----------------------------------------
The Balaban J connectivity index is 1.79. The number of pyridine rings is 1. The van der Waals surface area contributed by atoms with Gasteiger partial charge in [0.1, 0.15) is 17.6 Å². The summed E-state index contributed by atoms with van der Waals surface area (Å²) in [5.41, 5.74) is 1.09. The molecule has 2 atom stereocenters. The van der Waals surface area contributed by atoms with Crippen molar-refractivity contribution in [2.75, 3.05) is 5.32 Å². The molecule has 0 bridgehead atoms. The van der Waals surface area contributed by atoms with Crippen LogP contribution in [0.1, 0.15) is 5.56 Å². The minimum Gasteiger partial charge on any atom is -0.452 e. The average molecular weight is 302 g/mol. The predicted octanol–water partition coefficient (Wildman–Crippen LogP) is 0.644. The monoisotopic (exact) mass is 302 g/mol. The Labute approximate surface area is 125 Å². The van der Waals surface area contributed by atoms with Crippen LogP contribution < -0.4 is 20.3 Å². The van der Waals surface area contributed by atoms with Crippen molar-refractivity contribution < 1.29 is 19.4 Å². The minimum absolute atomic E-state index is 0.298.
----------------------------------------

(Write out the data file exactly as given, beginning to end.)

The Balaban J connectivity index is 1.79. The number of pyridine rings is 1. The van der Waals surface area contributed by atoms with Gasteiger partial charge in [0.1, 0.15) is 17.6 Å². The summed E-state index contributed by atoms with van der Waals surface area (Å²) in [5.41, 5.74) is 1.09. The molecule has 2 atom stereocenters. The van der Waals surface area contributed by atoms with Crippen molar-refractivity contribution in [2.75, 3.05) is 5.32 Å². The molecule has 0 bridgehead atoms. The van der Waals surface area contributed by atoms with Crippen LogP contribution in [0.1, 0.15) is 5.56 Å². The minimum Gasteiger partial charge on any atom is -0.452 e. The average molecular weight is 302 g/mol. The predicted octanol–water partition coefficient (Wildman–Crippen LogP) is 0.644. The monoisotopic (exact) mass is 302 g/mol. The Labute approximate surface area is 125 Å². The van der Waals surface area contributed by atoms with Crippen LogP contribution < -0.4 is 20.3 Å². The van der Waals surface area contributed by atoms with Crippen molar-refractivity contribution < 1.29 is 19.4 Å². The minimum absolute atomic E-state index is 0.298.